Lufthansa doesn't specify the terms of its discount, but it does make clear that passengers are tacking on $20 more just by booking their trip over the phone. Air Canada, meanwhile, reserves its bereavement fares for “select itineraries.” That means bereavement fares for immediate family members apply only for one-way flights within North America (you have to call back for a return flight), flights within 10 days of booking and only Air Canada, Air Canada Express or Air Canada route flights. Air Canada requires customers to call in their reservation (888-247-2262), provide the name of the deceased family member, the telephone number and address of his or her hospital and doctor and the phone number and address of the funeral home, along with the date of the funeral.
Those who show up at the airport looking for a bereavement fare will have to provide either a copy of the death certificate or a note from the deceased's doctor. Discounts apply only to unrestricted, full fares. They're flexible enough for last-minute changes but, as Air Canada notes in screaming bold type, they “are not necessarily the lowest fares available.”
“Don’t assume that an airline’s ‘bereavement fare’ is actually your best deal,” says Ed Perkins, consumer advocate and insurance expert for online travel pricing and advice site SmarterTravel. “Always check the alternatives first, including flights to and from nearby airports at both ends of the trip.”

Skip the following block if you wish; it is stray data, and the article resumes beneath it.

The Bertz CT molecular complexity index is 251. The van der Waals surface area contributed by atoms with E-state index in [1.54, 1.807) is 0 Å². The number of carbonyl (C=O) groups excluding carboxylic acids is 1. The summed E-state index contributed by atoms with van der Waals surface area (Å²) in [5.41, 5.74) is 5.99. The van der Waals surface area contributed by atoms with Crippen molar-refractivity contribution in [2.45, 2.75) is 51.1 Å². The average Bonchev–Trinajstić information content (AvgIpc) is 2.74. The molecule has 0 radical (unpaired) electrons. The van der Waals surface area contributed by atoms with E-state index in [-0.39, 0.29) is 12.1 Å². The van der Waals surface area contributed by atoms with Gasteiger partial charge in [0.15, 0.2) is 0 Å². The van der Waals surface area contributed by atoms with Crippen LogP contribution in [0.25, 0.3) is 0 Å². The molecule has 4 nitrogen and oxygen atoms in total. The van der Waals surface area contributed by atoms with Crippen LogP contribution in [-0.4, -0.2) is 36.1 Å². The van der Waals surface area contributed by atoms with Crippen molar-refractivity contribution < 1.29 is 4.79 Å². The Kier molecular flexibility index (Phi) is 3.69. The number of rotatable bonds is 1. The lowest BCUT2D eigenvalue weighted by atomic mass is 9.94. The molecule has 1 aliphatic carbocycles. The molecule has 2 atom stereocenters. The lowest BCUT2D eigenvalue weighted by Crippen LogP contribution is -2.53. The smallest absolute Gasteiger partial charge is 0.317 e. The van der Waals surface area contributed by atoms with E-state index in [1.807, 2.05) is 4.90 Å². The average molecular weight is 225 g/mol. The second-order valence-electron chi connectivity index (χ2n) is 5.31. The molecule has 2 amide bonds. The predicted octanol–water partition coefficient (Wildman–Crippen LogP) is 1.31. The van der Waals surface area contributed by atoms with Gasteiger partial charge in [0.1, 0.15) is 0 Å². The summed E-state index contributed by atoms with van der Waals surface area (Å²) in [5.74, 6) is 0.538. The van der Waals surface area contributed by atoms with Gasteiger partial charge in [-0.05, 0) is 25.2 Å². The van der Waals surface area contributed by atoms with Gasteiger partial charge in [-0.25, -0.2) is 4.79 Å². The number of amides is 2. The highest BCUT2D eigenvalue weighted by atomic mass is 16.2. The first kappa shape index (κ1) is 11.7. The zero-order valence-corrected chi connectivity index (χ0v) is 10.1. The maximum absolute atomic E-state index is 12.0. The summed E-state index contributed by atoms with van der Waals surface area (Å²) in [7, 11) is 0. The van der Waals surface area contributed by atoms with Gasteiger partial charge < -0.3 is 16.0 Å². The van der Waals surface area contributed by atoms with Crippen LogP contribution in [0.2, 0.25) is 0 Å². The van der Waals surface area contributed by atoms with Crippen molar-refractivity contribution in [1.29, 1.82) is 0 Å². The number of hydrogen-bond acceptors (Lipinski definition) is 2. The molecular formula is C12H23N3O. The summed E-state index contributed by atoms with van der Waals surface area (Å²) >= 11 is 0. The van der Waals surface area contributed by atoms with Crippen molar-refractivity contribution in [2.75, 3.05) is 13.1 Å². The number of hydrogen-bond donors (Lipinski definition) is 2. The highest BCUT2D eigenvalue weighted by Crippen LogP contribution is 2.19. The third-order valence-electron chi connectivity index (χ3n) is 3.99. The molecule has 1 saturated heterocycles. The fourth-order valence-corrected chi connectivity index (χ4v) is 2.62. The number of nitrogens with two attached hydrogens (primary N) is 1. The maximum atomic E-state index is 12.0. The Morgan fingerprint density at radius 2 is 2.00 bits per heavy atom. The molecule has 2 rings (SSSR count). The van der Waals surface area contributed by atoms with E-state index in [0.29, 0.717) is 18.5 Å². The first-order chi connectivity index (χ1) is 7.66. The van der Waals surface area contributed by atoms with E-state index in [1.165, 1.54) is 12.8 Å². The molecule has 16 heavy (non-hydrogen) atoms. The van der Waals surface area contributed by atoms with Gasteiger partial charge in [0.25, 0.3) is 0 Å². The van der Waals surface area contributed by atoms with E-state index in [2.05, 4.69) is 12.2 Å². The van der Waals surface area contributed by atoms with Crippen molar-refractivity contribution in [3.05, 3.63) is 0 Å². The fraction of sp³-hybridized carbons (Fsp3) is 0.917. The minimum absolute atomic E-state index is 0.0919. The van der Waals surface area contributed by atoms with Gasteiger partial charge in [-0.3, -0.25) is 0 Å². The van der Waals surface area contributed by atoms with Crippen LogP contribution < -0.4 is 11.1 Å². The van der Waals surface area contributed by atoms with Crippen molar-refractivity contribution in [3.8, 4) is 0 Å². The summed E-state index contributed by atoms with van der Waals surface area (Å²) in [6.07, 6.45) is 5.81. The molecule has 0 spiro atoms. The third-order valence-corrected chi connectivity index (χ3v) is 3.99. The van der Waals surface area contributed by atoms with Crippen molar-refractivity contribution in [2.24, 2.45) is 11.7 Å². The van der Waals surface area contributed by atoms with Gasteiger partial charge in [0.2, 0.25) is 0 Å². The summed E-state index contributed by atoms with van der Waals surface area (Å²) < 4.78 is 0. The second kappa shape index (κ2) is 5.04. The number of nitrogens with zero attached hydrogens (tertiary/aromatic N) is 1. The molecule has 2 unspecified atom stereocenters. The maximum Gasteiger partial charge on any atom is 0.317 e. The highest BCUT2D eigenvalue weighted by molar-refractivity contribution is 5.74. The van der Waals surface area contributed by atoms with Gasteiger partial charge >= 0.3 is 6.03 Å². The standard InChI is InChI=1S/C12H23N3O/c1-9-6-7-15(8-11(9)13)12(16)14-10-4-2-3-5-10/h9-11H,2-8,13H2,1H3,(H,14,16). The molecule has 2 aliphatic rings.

The other options for fliers are plentiful and, at times, preferable to airlines' own bereavement fares. Expedia points out that the rates on its Deals and Offers page or its Last Minute deals page often exceed available bereavement discounts. Airfarewatchdog.com's Hobica says other online sources typically undercut those bereavement fares as well, with “opaque fare” sites Priceline and Hotwire heavily discounting flights without promoting specific airlines.
Hobica also tells fliers to consider Google Flights' “Explore” function to find low last-minute fares, especially to destinations abroad. Last week, for example, we found same-day and next-day flights from New York to Moscow on Delta for $488 round-trip, compared with $723 for the same flight booked in advance for April or May. A next-day flight from New York to London on Virgin Atlantic was $782, compared with $949 when booked for a later date. Same-day service from Portland, Ore., to Beijing came in at $719 round-trip, compared with $1,200 booked a few weeks in advance.
”It's a myth that last-minute fares to foreign destinations are more expensive,” Hobica says. “Actually, they're much cheaper. I'm not saying that they're cheap, but they're much cheaper than when they're booked in advance.”
Of course, those fares mean little if bereaved passengers don't get some flexibility with them. If you're going to see a dying relative and your return date is somewhat ambiguous, it helps to buy a ticket that doesn't incur penalties for changes. Hobica notes that Southwest Airlines doesn't penalize passengers for itinerary changes and will give them a credit to change flights without a fee.
— Written by Jason Notte in Portland, Ore., for MainStreet